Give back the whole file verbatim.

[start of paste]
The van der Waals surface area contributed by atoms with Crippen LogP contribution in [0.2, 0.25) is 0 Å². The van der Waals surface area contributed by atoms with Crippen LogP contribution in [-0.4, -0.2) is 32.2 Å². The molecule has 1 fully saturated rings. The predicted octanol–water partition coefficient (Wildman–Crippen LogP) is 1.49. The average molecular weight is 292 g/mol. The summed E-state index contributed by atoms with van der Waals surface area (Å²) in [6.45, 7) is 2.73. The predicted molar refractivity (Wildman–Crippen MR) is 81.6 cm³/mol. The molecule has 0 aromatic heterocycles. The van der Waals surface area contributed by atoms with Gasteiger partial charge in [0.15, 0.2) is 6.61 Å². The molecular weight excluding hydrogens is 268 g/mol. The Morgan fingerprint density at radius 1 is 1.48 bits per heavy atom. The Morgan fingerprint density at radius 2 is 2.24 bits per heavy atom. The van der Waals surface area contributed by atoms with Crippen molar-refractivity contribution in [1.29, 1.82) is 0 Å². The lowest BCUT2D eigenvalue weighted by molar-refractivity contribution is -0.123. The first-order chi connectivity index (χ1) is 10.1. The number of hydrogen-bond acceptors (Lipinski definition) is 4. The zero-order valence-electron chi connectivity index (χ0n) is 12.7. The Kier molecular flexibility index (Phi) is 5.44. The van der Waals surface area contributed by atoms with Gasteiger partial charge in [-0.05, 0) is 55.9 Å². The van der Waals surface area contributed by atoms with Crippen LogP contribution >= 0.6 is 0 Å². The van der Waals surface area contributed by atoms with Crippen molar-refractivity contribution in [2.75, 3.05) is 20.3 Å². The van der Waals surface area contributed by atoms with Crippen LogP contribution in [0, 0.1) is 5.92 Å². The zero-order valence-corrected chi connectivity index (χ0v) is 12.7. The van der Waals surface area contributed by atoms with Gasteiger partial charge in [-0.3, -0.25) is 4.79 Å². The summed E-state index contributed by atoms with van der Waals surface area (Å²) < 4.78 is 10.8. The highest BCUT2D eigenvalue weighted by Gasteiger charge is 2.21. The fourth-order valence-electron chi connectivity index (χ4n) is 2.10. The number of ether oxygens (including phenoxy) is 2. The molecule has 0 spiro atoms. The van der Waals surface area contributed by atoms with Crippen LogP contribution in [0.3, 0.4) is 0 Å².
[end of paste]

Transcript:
The van der Waals surface area contributed by atoms with Crippen LogP contribution in [0.2, 0.25) is 0 Å². The van der Waals surface area contributed by atoms with Crippen LogP contribution in [-0.4, -0.2) is 32.2 Å². The molecule has 1 fully saturated rings. The predicted octanol–water partition coefficient (Wildman–Crippen LogP) is 1.49. The average molecular weight is 292 g/mol. The summed E-state index contributed by atoms with van der Waals surface area (Å²) in [6.45, 7) is 2.73. The predicted molar refractivity (Wildman–Crippen MR) is 81.6 cm³/mol. The molecule has 0 aromatic heterocycles. The van der Waals surface area contributed by atoms with Gasteiger partial charge in [0.15, 0.2) is 6.61 Å². The molecular weight excluding hydrogens is 268 g/mol. The Morgan fingerprint density at radius 1 is 1.48 bits per heavy atom. The Morgan fingerprint density at radius 2 is 2.24 bits per heavy atom. The van der Waals surface area contributed by atoms with Crippen molar-refractivity contribution in [1.29, 1.82) is 0 Å². The lowest BCUT2D eigenvalue weighted by molar-refractivity contribution is -0.123. The first-order chi connectivity index (χ1) is 10.1. The number of hydrogen-bond acceptors (Lipinski definition) is 4. The zero-order valence-electron chi connectivity index (χ0n) is 12.7. The Kier molecular flexibility index (Phi) is 5.44. The van der Waals surface area contributed by atoms with Gasteiger partial charge in [-0.05, 0) is 55.9 Å². The van der Waals surface area contributed by atoms with Crippen LogP contribution >= 0.6 is 0 Å². The van der Waals surface area contributed by atoms with Crippen molar-refractivity contribution in [2.75, 3.05) is 20.3 Å². The van der Waals surface area contributed by atoms with Crippen LogP contribution in [0, 0.1) is 5.92 Å². The zero-order valence-corrected chi connectivity index (χ0v) is 12.7. The van der Waals surface area contributed by atoms with Gasteiger partial charge in [-0.3, -0.25) is 4.79 Å². The summed E-state index contributed by atoms with van der Waals surface area (Å²) < 4.78 is 10.8. The highest BCUT2D eigenvalue weighted by Gasteiger charge is 2.21. The fourth-order valence-electron chi connectivity index (χ4n) is 2.10. The number of ether oxygens (including phenoxy) is 2. The molecule has 0 spiro atoms. The van der Waals surface area contributed by atoms with Crippen LogP contribution in [0.3, 0.4) is 0 Å².